VanCollier, a North Carolina design house started by a husband and wife team, is recognizable for its art-inspired furniture and accessories that combine historic elegance with contemporary design.
The company: Based in historic Washington, N.C., vanCollier began in 1995 as an antique and design company. In 2008, it started producing a unique and diverse line of custom furniture — and now lighting and accessories manufactured by artisans in the state.
The designers/founders: Beth van Dorp Collier and Chris Collier. Beth grew up in Washington, N.C., and Chris in nearby Kinston.
Beth worked as an art museum curator before starting her own interior design business.
Chris started as a manager of an antiques auction house and later worked as a developer for historical residential infill projects.
The Colliers live in the old Tayloe Hospital, which they bought in 2004 and converted into their home and studio.
What’s popular: Jeannie ottoman ($2,100); Pagoda lantern ($1,995); and Cornelia & Susanne Gingko tables ($795).
Other favorites: The curvy Tuki settee ($2,900) and the Caldwell Tub Club chair ($1,995).
Fun (or unusual) request: Made an 8-foot-tall by 10-foot-wide Gladys tobacco screen for a client in Maryland. The screen is made with reclaimed tobacco sticks on a steel frame.
Big break: Garden & Gun magazine featured the couple’s hospital home in its April/May 2013 issue.
Claim to fame: The Pagoda lantern was published in Architectural Digest and British House and Gardens when it debuted in 2013.
Where to buy:www.vanCollier.com
Kate Roebuck’s paintings of nature and everyday life are largely influenced by her study of textile design.
The artist: Originally from Pittsburgh, Pa., she studied textile design at the University of Georgia (graduated in 2009) and worked for Athens-based Hable Construction for five years before branching out on her own and starting Kate Roebuck Studio in 2014. Roebuck now lives and works in Chattanooga, Tenn.
What’s popular: Black and white ink drawings and abstract water colors ($40 to $3,600).
Big breaks: Studying at UGA with textile designer and artist Clay McLaurin; working with Hable Construction founders and sisters Susan and Katharine Hable; and regular meetings with fine artist Carlyle Wolfe.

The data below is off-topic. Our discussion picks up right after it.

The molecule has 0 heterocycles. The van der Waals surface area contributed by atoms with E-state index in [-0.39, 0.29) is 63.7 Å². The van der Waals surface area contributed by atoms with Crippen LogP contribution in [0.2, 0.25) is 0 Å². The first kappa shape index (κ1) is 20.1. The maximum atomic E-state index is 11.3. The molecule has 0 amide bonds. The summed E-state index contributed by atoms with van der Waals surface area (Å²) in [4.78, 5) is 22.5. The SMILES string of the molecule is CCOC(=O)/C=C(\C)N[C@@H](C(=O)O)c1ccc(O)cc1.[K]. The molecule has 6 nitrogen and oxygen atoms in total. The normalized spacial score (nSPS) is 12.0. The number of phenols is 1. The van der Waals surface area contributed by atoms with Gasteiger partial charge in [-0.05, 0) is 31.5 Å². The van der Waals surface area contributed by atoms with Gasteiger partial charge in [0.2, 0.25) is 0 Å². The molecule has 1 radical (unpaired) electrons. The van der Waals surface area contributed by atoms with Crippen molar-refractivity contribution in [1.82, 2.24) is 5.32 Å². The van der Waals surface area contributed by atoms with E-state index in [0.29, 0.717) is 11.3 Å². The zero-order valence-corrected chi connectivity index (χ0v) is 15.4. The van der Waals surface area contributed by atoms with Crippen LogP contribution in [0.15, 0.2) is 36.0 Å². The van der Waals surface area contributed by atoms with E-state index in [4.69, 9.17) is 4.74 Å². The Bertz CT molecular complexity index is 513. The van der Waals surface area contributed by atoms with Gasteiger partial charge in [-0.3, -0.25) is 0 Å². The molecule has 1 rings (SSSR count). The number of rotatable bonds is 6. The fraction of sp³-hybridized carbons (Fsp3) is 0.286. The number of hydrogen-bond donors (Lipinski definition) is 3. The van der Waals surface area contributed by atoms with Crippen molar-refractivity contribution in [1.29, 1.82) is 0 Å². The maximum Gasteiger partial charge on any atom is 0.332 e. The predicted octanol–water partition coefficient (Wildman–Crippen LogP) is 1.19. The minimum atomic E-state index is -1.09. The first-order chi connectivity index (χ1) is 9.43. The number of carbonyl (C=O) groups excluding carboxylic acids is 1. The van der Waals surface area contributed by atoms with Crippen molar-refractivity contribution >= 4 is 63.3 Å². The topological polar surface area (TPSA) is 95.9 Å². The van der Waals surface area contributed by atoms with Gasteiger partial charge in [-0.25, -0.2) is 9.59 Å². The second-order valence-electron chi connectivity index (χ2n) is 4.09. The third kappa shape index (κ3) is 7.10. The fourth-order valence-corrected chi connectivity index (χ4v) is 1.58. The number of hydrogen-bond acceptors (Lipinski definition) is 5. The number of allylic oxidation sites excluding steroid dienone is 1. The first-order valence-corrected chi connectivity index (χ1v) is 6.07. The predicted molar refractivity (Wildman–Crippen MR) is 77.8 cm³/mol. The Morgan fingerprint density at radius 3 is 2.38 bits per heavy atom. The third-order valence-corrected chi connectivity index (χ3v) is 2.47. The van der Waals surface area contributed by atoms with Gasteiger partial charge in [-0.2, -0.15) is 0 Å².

Claim to fame: Has partnered with retailers such as One Kings Lane; Chairish; Ban.do; Crate & Barrel; Uprise Art; and Artfully Walls.
Ceramic artist Claire Parrish is drawn to pottery for its beauty and function.
The artist: Parrish grew up in Dunwoody and took an interest in ceramics as a student at Atlanta’s Marist School. At the University of Georgia she earned degrees in ceramics and art education. In 2015 she moved to Richmond, Va., and started Claire Parrish Pottery.
The goods: One-of-a kind, handcrafted pottery for the table, kitchen and home. Popular colors include white iron, warm whites and emerald green.
What's popular: Ice buckets ($72), which include an under plate for condensation; berry washers ($38 to $40); and vases ($32 to $75) in various heights, shapes and detail.
Other favorites: Hanging planters ($32 to $36), with or without drainage holes; serving bowls ($54 to $75); and pitchers ($48 to $78).
Surprise hit: Wedding registries, with tailor-made pieces ranging from full place settings to serving and decorative pieces.
Big break: Being asked to be a vendor at Citizen Supply in the Ponce City Market in Atlanta. The store offers handmade and small-batch goods.
What’s new: A line of dinnerware, pots for plants and other home goods, such as napkin rings.
Where to buy:www.claireparrishpottery.com. In Atlanta, at Citizen Supply, 675 Ponce de Leon Ave., on the second floor of Ponce City Market.